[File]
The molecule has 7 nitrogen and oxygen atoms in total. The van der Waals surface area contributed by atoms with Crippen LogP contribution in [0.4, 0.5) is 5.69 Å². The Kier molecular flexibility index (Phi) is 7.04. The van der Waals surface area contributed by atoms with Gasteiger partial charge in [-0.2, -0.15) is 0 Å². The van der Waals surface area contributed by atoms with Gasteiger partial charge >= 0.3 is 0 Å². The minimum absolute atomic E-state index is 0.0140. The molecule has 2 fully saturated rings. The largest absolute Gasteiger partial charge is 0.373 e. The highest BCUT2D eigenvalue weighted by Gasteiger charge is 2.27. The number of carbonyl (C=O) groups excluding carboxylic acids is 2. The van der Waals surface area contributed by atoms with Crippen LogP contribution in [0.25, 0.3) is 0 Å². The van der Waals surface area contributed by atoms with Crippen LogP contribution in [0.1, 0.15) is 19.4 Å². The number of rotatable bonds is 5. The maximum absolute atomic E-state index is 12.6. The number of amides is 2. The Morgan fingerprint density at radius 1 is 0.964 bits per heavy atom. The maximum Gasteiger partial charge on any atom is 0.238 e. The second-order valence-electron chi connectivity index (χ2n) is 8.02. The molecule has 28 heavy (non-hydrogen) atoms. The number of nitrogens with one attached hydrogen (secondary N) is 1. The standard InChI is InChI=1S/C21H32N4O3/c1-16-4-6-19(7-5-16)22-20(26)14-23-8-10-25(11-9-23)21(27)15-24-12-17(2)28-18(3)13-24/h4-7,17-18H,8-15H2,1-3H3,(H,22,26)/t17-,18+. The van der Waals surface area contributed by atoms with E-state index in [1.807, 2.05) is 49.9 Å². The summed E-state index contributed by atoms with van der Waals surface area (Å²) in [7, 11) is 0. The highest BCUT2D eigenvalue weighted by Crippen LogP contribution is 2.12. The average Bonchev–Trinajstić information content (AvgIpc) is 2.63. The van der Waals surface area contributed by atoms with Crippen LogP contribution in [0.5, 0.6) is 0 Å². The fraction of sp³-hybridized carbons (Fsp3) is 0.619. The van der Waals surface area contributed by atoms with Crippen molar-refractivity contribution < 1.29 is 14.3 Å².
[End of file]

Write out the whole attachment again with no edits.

The molecule has 7 nitrogen and oxygen atoms in total. The van der Waals surface area contributed by atoms with Crippen LogP contribution in [0.4, 0.5) is 5.69 Å². The Kier molecular flexibility index (Phi) is 7.04. The van der Waals surface area contributed by atoms with Gasteiger partial charge in [-0.2, -0.15) is 0 Å². The van der Waals surface area contributed by atoms with Gasteiger partial charge >= 0.3 is 0 Å². The minimum absolute atomic E-state index is 0.0140. The molecule has 2 fully saturated rings. The largest absolute Gasteiger partial charge is 0.373 e. The highest BCUT2D eigenvalue weighted by Gasteiger charge is 2.27. The number of carbonyl (C=O) groups excluding carboxylic acids is 2. The van der Waals surface area contributed by atoms with Crippen LogP contribution in [0.25, 0.3) is 0 Å². The van der Waals surface area contributed by atoms with Crippen LogP contribution in [0.1, 0.15) is 19.4 Å². The number of rotatable bonds is 5. The maximum absolute atomic E-state index is 12.6. The number of amides is 2. The Morgan fingerprint density at radius 1 is 0.964 bits per heavy atom. The maximum Gasteiger partial charge on any atom is 0.238 e. The second-order valence-electron chi connectivity index (χ2n) is 8.02. The molecule has 28 heavy (non-hydrogen) atoms. The number of nitrogens with one attached hydrogen (secondary N) is 1. The standard InChI is InChI=1S/C21H32N4O3/c1-16-4-6-19(7-5-16)22-20(26)14-23-8-10-25(11-9-23)21(27)15-24-12-17(2)28-18(3)13-24/h4-7,17-18H,8-15H2,1-3H3,(H,22,26)/t17-,18+. The van der Waals surface area contributed by atoms with E-state index in [1.807, 2.05) is 49.9 Å². The summed E-state index contributed by atoms with van der Waals surface area (Å²) in [7, 11) is 0. The highest BCUT2D eigenvalue weighted by Crippen LogP contribution is 2.12. The average Bonchev–Trinajstić information content (AvgIpc) is 2.63. The van der Waals surface area contributed by atoms with Crippen LogP contribution in [0.5, 0.6) is 0 Å². The fraction of sp³-hybridized carbons (Fsp3) is 0.619. The van der Waals surface area contributed by atoms with Crippen molar-refractivity contribution < 1.29 is 14.3 Å².